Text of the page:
Scott Detrow is a congressional correspondent for NPR. He also co-hosts the NPR Politics Podcast.
Detrow joined NPR in 2015 to cover the presidential election. He focused on the Republican side of the 2016 race, spending time on the campaign trail with Donald Trump, and also reported on the election's technology and data angles.
Detrow worked as a statehouse reporter for member stations WITF in Harrisburg, Pennsylvania, and KQED in San Francisco, California. He has also covered energy policy for NPR's StateImpact project, where his reports on Pennsylvania's hydraulic fracturing boom won a DuPont-Columbia and national Edward R. Murrow Award in 2013.
Scott Detrow / StateImpact Pennsylvania
A Bradford County well pad
As Governor Corbett’s Marcellus Shale impact fee moves from proposal to bill, one factor may tie things up in the legislature: the Republican’s plan to let counties, not the state, assess and collect the levy. Under Corbett’s proposal, each gas-producing county has the option to impose an impact fee, and can then set its own rate, up to $40,000. Lawmakers from both parties, as well as industry representatives and county officials, say that could lead to a confusing piecemeal framework, with different fee systems in every county and an uncertain level of revenue. A “Border War”
Corbett’s county-level suggestion caught the County Commissioners Association of Pennsylvania by surprise, according to executive director Doug Hill. CCAP has pushed hard for an impact fee directing money to county and local government, and is generally happy with Corbett’s plan. But Hill said the group will need to hold a statewide conference call tomorrow, to figure out a stance on the local implementation and collection.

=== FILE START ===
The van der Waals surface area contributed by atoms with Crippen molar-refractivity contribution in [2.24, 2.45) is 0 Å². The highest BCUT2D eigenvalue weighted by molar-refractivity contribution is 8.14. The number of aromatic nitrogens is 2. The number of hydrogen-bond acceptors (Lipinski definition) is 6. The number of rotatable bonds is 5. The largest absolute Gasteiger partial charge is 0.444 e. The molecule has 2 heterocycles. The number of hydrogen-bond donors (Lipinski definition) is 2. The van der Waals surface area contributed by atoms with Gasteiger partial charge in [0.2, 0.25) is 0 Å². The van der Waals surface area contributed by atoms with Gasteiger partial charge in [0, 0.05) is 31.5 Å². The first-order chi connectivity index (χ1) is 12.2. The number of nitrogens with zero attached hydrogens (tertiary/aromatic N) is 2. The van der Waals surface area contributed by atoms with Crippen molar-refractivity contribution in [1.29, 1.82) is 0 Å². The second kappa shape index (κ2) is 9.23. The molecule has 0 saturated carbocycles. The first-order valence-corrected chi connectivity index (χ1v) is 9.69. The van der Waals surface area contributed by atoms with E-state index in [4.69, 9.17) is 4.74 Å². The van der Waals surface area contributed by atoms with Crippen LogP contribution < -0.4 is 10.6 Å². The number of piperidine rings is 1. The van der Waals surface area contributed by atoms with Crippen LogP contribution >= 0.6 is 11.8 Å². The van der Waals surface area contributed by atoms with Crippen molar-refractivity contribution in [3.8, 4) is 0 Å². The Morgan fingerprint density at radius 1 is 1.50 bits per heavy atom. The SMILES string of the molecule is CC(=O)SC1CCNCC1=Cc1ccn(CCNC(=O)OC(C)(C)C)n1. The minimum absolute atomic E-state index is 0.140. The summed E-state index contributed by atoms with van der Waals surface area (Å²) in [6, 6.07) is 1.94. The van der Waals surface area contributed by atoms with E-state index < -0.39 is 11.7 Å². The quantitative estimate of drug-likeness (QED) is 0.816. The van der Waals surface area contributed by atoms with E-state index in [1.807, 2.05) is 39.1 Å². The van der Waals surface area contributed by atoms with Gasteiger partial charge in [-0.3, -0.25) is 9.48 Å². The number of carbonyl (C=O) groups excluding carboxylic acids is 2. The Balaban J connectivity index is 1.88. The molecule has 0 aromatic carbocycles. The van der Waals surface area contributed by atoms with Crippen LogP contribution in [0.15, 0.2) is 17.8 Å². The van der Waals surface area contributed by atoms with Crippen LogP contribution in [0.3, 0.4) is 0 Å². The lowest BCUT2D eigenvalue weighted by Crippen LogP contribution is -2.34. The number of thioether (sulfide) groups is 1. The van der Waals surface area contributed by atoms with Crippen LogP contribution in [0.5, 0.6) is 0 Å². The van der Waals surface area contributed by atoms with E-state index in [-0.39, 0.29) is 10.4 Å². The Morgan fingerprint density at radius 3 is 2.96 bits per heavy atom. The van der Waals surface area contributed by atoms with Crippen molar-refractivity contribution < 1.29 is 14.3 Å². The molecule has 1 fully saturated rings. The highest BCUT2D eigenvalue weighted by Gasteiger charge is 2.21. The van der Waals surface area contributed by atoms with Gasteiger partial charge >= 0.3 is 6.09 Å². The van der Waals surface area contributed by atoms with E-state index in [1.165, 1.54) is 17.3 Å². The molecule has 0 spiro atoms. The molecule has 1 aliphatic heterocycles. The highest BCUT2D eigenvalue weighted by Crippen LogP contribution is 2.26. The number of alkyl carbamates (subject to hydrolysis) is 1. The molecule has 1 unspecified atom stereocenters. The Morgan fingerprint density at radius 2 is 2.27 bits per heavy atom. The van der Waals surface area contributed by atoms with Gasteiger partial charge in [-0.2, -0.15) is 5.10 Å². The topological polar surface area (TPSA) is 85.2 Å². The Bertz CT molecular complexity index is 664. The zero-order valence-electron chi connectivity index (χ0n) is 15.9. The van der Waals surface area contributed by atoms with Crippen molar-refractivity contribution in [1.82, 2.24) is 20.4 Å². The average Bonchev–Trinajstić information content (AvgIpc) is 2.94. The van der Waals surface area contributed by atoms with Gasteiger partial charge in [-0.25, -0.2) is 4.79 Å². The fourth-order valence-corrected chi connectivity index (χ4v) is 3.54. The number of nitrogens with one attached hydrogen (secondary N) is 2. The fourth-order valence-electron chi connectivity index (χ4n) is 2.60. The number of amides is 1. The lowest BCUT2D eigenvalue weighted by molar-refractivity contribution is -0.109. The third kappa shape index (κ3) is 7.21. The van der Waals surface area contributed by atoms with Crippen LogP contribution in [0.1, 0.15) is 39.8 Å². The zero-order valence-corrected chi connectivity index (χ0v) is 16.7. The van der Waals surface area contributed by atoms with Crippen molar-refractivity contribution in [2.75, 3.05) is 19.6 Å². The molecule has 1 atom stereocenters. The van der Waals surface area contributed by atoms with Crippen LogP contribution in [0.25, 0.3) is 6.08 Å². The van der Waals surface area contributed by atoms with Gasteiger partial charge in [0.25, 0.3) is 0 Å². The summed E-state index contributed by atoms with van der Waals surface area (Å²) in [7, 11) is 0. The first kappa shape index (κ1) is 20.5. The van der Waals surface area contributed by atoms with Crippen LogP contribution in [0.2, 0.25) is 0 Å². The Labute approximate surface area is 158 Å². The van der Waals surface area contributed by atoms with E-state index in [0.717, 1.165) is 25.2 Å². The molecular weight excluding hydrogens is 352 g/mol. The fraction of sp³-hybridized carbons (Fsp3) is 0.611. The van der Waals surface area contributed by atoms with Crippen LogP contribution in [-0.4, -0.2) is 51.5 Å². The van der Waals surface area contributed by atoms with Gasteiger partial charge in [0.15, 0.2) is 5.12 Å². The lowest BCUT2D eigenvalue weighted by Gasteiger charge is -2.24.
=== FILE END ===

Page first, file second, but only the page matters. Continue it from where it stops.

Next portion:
(Earlier this year, StateImpact took a look at the strain natural gas drilling is placing on counties’ emergency response units, and how an impact fee would help alleviate the problem.)
One concern, Hill said, was the possibility of an economic “border war.” “One county levies [a fee],” Hill explained, “and its neighbor doesn’t, [thinking], we’re going to be more competitive than you are.”
Indeed, counties would set their own rates under Corbett’s plan. The $40,000 first-year fee is a ceiling, not a standard. So Washington County could set a $30,000 fee, while neighboring Greene opts for a lower $5,000 rate.
Would the difference be enough to push the drilling industry out of one county, and into another? Marcellus Shale Coalition president Kathryn Klaber said it’s a possibility. “Any time you’re putting a higher fee or a different kind of administrative burden, all these things add up,” she said. “It’s clear the Coalition would be accepting of a modest, competitive fee, [but] as you start adding up, [a higher fee] can have a discouraging effect on capital investment. Because every single well is assessed for what kind of return it would deliver. There’s no doubt a fee or tax goes into that calculation.”
Scott Detrow / StateImpact Pennsylvania
Corbett spells out the details of his plan, during Monday's Pittsburgh event
What About Consistency?
Corbett’s proposal comes at a time when the drilling industry is pushing for more statewide standards on drilling regulations. Klaber and other energy industry representatives have long complained about the hodgepodge of local ordinances regulating drilling. During a May presentation to the Marcellus Shale Advisory Commission, she asked for more consistency. As I wrote at WITF’s State House Sound Bites, “She pointed out the gas deposit stretches through 37 Pennsylvania counties and 1,491 municipalities. ‘If you were going to take a drive across Pennsylvania, and you needed to get a new license in each community you went through, that’s really the conditions in which the industry is operating,’ she said.”